In fact, after the obvious in-joke that the Third Doctor used to watch Dad’s Army (which starred Bill Pertwee) I started wondering about the other references – what does the confirmation of a Doctor-Who-universe Wilfred Brambell and Tony Hancock mean for the careers of the ‘Whoniverse’ Ron Grainer and Terry Nation? – but that’s just the 60s-TV fan in me coming out.

And there’s a very sitcom feel about parts of this book, but in a good way. It’s a funny book, but the humour all flows from the situations, whether it be the Doctor’s other console rooms (I want to see the McConsole Room ™ now) or the TARDIS translation circuit malfunction that renders speech more… idiomatically than before. The one funny bit that doesn’t quite fit in is the bit with three priests (trying not to spoil anything here). But that is so funny – and so incongruous – that it works, even though it could easily have fallen into the too-common trap of mistaking a reference for an actual joke.

The characterisation is spot-on as well. Lawrence catches Peri’s voice perfectly, and his Sixth Doctor is definitely Colin Baker (although the character here is closer to the TV series than to the more nuanced portrayal in the audio stories – understandably, as this was written in 2002, when the audios hadn’t been going that long). At times the Doctor seems almost *too* verbose, but then this is a Doctor whose defining writers were Pip & Jane Baker, and the fact that nobody else talks like that shows it as a stylistic choice rather than a tin ear.

It’s a first novel, with all that that entails, and Lawrence’s influences are clear (and he thanks Philip Purser-Hallard and Simon Bucher-Jones in the acknowledgements, if it hadn’t been obvious) – I’m sure the use of Mictlan here is at least in part a reference to its use in the Faction Paradox books – but while this doesn’t rise to the level of the very best Doctor Who books, it’s funny, clever, well-written and written by someone with an obvious love for his subjects – both Doctor Who and pre-Columbian Mexica culture – and is certainly better than a good 90% of the Doctor Who books I’ve read.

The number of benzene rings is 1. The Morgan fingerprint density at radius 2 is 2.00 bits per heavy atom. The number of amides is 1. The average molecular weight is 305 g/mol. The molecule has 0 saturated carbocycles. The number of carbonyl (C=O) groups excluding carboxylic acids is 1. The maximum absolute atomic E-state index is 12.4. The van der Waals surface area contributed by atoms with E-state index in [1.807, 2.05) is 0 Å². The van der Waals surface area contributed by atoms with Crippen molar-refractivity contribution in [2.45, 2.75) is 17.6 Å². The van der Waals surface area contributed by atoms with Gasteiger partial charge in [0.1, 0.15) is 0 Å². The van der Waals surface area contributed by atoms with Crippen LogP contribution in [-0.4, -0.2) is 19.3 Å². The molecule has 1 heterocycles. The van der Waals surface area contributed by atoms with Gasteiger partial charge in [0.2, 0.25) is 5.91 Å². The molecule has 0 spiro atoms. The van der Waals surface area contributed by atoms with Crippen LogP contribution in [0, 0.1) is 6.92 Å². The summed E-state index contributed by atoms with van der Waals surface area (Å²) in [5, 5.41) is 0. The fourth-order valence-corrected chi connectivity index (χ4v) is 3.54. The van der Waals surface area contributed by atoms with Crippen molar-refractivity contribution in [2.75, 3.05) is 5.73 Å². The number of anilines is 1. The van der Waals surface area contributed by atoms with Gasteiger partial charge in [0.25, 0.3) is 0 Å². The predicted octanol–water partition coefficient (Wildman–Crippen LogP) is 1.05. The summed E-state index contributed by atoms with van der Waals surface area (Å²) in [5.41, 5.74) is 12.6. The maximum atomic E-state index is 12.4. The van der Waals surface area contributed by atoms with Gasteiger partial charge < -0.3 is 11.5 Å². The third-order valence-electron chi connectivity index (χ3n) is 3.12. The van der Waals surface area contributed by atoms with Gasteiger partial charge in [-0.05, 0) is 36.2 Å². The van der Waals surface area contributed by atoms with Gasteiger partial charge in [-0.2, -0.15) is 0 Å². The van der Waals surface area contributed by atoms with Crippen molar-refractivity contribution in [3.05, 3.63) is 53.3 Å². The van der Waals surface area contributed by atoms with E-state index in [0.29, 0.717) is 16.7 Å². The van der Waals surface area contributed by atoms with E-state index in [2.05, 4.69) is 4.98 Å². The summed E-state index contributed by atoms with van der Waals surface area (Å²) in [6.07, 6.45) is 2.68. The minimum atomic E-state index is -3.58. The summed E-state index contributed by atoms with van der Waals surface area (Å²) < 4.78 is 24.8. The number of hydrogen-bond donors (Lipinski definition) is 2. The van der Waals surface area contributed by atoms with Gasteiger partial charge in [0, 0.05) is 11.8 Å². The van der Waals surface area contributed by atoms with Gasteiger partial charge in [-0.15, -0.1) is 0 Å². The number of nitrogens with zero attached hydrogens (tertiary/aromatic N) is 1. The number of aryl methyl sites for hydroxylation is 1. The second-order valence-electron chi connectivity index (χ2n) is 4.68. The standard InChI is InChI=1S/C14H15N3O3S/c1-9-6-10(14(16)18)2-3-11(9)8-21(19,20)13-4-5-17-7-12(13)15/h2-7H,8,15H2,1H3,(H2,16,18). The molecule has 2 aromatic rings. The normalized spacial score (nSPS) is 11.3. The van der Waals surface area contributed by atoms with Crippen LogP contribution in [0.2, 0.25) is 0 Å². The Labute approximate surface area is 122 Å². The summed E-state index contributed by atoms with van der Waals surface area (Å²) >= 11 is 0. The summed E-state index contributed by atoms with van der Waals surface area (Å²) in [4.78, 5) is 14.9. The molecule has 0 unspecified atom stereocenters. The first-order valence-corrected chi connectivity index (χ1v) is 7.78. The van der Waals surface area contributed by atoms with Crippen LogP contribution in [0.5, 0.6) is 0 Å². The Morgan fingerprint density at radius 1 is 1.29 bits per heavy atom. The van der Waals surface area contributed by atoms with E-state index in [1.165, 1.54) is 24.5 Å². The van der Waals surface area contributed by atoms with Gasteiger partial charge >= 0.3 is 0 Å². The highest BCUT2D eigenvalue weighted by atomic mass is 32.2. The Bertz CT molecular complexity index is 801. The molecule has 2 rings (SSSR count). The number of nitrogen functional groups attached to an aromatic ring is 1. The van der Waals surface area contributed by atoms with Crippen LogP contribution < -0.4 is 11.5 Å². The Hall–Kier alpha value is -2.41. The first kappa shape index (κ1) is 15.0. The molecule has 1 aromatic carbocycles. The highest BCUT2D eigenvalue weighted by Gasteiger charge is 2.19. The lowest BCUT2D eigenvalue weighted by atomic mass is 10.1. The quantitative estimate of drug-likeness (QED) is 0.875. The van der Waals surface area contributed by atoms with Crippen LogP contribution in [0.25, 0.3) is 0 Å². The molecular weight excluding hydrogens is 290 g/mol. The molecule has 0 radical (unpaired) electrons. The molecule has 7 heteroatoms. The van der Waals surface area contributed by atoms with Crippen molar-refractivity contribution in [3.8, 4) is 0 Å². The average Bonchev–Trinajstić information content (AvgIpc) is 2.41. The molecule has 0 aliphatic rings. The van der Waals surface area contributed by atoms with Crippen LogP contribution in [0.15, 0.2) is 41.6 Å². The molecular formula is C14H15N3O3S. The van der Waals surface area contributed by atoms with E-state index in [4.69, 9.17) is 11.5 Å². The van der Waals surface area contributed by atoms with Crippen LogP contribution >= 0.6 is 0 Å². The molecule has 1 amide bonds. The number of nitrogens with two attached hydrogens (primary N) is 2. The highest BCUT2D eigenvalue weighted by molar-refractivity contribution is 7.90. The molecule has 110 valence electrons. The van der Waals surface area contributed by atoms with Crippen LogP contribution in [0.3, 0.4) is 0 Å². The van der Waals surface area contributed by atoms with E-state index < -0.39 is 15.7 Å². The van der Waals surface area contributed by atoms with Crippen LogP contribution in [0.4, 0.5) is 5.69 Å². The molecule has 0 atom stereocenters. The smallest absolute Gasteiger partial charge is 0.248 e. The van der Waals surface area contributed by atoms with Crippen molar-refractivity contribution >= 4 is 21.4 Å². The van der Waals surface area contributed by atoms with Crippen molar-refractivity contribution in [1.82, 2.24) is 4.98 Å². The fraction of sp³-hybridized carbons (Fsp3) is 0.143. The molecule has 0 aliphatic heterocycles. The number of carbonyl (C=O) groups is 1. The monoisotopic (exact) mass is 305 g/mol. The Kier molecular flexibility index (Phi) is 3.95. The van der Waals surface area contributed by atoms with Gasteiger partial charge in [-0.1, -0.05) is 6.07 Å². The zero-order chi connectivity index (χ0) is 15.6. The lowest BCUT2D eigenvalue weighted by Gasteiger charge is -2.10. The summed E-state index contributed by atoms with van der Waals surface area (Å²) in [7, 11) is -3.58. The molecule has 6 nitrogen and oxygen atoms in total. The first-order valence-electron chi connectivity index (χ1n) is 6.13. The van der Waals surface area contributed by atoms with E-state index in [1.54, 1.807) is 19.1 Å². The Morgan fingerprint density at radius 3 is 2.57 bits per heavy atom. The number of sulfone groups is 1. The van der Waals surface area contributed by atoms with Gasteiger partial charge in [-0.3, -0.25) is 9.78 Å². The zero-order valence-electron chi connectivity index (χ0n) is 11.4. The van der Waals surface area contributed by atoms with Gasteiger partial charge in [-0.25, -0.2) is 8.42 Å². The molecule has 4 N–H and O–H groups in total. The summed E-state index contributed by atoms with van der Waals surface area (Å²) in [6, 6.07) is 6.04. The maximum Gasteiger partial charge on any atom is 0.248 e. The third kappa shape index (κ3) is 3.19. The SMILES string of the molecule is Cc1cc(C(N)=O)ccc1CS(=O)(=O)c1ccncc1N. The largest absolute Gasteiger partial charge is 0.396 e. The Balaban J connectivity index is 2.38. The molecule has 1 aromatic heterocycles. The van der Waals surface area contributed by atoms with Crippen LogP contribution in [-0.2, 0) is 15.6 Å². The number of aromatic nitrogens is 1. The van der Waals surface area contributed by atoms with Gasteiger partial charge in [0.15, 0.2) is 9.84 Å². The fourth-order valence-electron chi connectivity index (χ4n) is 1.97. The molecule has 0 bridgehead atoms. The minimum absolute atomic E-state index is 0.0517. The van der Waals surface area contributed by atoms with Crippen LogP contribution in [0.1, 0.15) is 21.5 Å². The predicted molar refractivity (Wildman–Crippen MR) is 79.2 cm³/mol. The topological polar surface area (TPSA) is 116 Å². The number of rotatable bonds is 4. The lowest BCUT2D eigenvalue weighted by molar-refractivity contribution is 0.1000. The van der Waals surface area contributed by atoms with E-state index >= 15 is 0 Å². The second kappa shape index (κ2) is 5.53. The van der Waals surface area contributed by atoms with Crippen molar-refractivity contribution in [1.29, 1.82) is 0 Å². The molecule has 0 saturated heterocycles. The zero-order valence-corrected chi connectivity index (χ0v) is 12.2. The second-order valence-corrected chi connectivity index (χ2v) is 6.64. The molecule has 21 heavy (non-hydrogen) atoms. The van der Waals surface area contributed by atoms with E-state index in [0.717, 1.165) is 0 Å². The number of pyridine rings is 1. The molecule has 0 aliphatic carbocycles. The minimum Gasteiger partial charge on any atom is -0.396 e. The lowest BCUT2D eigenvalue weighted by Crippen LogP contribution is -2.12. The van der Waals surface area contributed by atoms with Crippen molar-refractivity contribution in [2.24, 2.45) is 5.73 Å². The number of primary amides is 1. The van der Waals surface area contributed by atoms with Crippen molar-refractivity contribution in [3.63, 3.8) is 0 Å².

Now if only Air France hadn’t lost my bag with my DVD of The Aztecs in, I could do a compare/contrast here. Oh well…

I wouldn’t necessarily recommend this to a non-fan of Doctor Who, but it’s an excellent self-contained story which requires a minimum of continuity knowledge, so if you’re even a casual fan – especially if you’re a fan of the Sixth Doctor, who’s otherwise even worse-served in print than on TV – this is well worth a read. I’ll definitely be buying Lawrence’s book of short stories.

Smoking Mirror is published by Ce Acatl/Lulu and is available here.

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3 Responses to Doctor Who: Smoking Mirror

  1. Lawrence Burton says:

    Wow. I’m almost speechless here. I had a sneaking suspicion it probably wasn’t terrible, but never expected praise of this nature. What criticisms you have seem very much on the money, and the profusion of Nahuatl names was certainly overdoing it a bit. Just to briefly respond to a couple of points:
    It was never commissioned by the BBC, just written and submitted on a speculative basis in the mistaken belief that they must surely recognise my genius because it at least shits over (insert name of disappointing Who author here)’s efforts.

    The cover design and layout is blatantly ripped off from early 1980s Philip K. Dick novels published by Granada using (I believe) Roslyn Bold.

    It was written slightly prior to Faction Paradox showing up, or at least started before then, so the Mictlan thing is coincidental.

    Wow. Just wow. So glad you liked it, and hope you like the shorts (which are a little more polished I hope).

  2. Alex Wilcock says:

    That sounds very groovy – and I enjoyed reading the Grant Morrison piece of Lawrence’s you linked to the other day (though I’m less familiar with Throbbing Gristle). I’ll have to look out for it next time Lulu send me a discount voucher…

    And I suspect there may be an even bigger in-joke about Dad’s Army than Bill Pertwee’s cousin. Do you happen to know who the first actor they offered the part of Captain Mainwaring (incredibly) to was…?

  3. Lawrence Burton says:

    Must admit the Dad’s Army gag may not be quite so deep as implied. I can’t actually recall what it was (though doubt it referred to Bill Pertwee) but given Dad’s Army being a formative influence I suspect it was either a ‘stupid boy’ or ‘I was wondering when you’d spot that’ comment, or else a reference to faces pulled by Fraser during the closing credits. In fact I’ve a feeling it may have been the latter.